After a decade of declining oil production, oil companies are once again pouring money into this region after a recent string of major discoveries…
This could be one of the greatest comebacks in recent history.
You see, with production steadily falling over the past ten years, the waters off Norway’s shores were thought to be coming to the end of their oil-bearing days.
Today, oil output in Norway has dropped to approximately half of the 3.0 million daily barrels it was churning out in 2000-2001.
But don’t let the numbers fool you.
Although most people would think the region is on the verge of being written off, a series of monster finds has shed new light on several red-hot oil targets.
Swedish explorer Lundin Petroleum AB (STO:LUPE) helped bring Norway’s oil sector back into the forefront when they discovered the mammoth 3.3 billion barrel Johan Sverdrup field in the North Sea in 2010. Commercial production there is expected to ramp up in 2018.
But an even bigger focus has been in the Barents Sea to the north.
Between 2011 and 2012, Statoil (NYSE:STO) made the first of two commercially viable oil discoveries in the Barents Sea.
Their Skrugard and Havis oilfields are said to hold some 400 to 600 million barrels of oil equivalent.
And that was just the beginning…
Austria’s OMV AG (AV:OMV) announced a discovery just last month with their Wisting Central well in the northernmost section of the Barents Sea.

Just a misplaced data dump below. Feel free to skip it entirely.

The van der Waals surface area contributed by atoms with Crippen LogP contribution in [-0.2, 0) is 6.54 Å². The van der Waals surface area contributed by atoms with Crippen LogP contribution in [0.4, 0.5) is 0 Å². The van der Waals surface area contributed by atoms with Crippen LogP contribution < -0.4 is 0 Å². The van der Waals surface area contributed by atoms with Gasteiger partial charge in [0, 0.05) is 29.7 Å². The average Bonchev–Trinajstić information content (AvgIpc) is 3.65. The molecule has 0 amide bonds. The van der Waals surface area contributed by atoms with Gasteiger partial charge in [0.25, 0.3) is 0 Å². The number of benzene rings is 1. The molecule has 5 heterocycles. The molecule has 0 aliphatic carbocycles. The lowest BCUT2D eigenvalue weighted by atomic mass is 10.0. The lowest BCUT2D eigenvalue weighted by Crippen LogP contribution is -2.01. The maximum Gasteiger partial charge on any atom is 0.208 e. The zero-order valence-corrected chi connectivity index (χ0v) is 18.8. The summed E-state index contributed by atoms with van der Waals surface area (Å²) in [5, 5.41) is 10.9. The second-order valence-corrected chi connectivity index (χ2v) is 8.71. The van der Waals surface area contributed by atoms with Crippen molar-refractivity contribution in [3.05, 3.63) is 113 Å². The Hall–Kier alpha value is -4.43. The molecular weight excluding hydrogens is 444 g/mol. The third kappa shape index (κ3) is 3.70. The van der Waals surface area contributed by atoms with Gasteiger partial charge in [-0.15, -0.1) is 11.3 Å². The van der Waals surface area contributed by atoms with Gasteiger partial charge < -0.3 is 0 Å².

The well is believed to hold up to 160 million barrels of oil and 40 billion cubic feet of natural gas.
Also in September, the Gohta discovery by Lundin is estimated to hold as much as 145 million barrels of oil and 545 billion cubic feet of natural gas.
All of this is being made possible with advancements in offshore drilling technology that didn’t exist in the past.
Similar to the shale formations in America, much of the oil-rich geology in the Barents Sea was deemed uneconomical for many years, which explains the decline in Norway’s overall production since the early 2000s.
Fast forward a decade, new drilling techniques now make it possible to locate and produce crude from the 250 million year-old Permian rocks found in Norway’s waters.
It Was a Near Miss
According to Lundin, the company utilized the latest in 3D seismic imagery to help identify the Permian rock accumulations that were largely “hidden in the shadow of big Jurassic reservoirs.
It was within the nearby Jurassic formations in the Barents Sea that companies like Royal Dutch Shell Plc (NYSE:RDSA) drilled without success.
In fact, Lundin’s recent Gohta discovery is a mere 2 kilometers away from where Shell drilled a dry well in 1986.
Talk about a close call.
Now with the recent success of Gohta and Wisting Central, the Barents Sea is looking every bit as attractive as the recent blockbuster discoveries off the coast of Israel.
“We’re hoping for a string of pearls,” said Torstein Sanness, a Lundin executive. “We plan to build resources aggressively over the next years, so there’s little doubt we’ll reach the commercial threshold for developing Gohta.”
In all, the Barents Sea is estimated to contain as much as 7.9 billion barrels of oil equivalent undiscovered resources — but that number is certain to rise once more data is collected from the latest finds.
With the Barents Sea leading the charge, the oil and gas industry in Norway is back with a vengeance.